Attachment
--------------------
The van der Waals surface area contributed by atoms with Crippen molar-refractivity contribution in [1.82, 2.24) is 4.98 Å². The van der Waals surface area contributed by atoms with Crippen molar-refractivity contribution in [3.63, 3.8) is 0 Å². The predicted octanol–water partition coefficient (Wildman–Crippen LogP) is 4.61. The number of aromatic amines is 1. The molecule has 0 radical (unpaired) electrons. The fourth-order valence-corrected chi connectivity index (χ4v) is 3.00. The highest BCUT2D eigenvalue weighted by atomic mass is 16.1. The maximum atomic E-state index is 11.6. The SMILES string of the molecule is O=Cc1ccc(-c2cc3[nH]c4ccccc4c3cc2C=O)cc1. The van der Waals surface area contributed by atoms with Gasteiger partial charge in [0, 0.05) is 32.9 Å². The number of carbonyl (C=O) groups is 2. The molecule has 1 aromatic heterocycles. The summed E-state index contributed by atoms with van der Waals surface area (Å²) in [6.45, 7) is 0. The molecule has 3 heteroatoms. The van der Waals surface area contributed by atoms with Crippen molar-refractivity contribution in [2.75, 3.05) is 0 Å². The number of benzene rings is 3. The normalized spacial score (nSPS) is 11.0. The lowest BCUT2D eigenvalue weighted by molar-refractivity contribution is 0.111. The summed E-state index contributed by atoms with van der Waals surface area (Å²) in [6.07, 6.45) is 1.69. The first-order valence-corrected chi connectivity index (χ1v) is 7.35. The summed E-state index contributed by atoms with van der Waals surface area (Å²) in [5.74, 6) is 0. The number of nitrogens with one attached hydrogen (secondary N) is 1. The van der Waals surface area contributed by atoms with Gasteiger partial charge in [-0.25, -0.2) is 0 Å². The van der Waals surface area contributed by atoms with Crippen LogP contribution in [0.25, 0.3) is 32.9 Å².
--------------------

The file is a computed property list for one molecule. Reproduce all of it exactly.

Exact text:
The van der Waals surface area contributed by atoms with Crippen molar-refractivity contribution in [1.82, 2.24) is 4.98 Å². The van der Waals surface area contributed by atoms with Crippen molar-refractivity contribution in [3.63, 3.8) is 0 Å². The predicted octanol–water partition coefficient (Wildman–Crippen LogP) is 4.61. The number of aromatic amines is 1. The molecule has 0 radical (unpaired) electrons. The fourth-order valence-corrected chi connectivity index (χ4v) is 3.00. The highest BCUT2D eigenvalue weighted by atomic mass is 16.1. The maximum atomic E-state index is 11.6. The SMILES string of the molecule is O=Cc1ccc(-c2cc3[nH]c4ccccc4c3cc2C=O)cc1. The van der Waals surface area contributed by atoms with Gasteiger partial charge in [0, 0.05) is 32.9 Å². The number of carbonyl (C=O) groups is 2. The molecule has 1 aromatic heterocycles. The summed E-state index contributed by atoms with van der Waals surface area (Å²) in [6.45, 7) is 0. The molecule has 3 heteroatoms. The van der Waals surface area contributed by atoms with Crippen molar-refractivity contribution in [2.75, 3.05) is 0 Å². The number of benzene rings is 3. The normalized spacial score (nSPS) is 11.0. The lowest BCUT2D eigenvalue weighted by molar-refractivity contribution is 0.111. The summed E-state index contributed by atoms with van der Waals surface area (Å²) in [6.07, 6.45) is 1.69. The first-order valence-corrected chi connectivity index (χ1v) is 7.35. The summed E-state index contributed by atoms with van der Waals surface area (Å²) in [5.74, 6) is 0. The number of nitrogens with one attached hydrogen (secondary N) is 1. The van der Waals surface area contributed by atoms with Gasteiger partial charge in [-0.25, -0.2) is 0 Å². The van der Waals surface area contributed by atoms with Crippen LogP contribution in [0.25, 0.3) is 32.9 Å².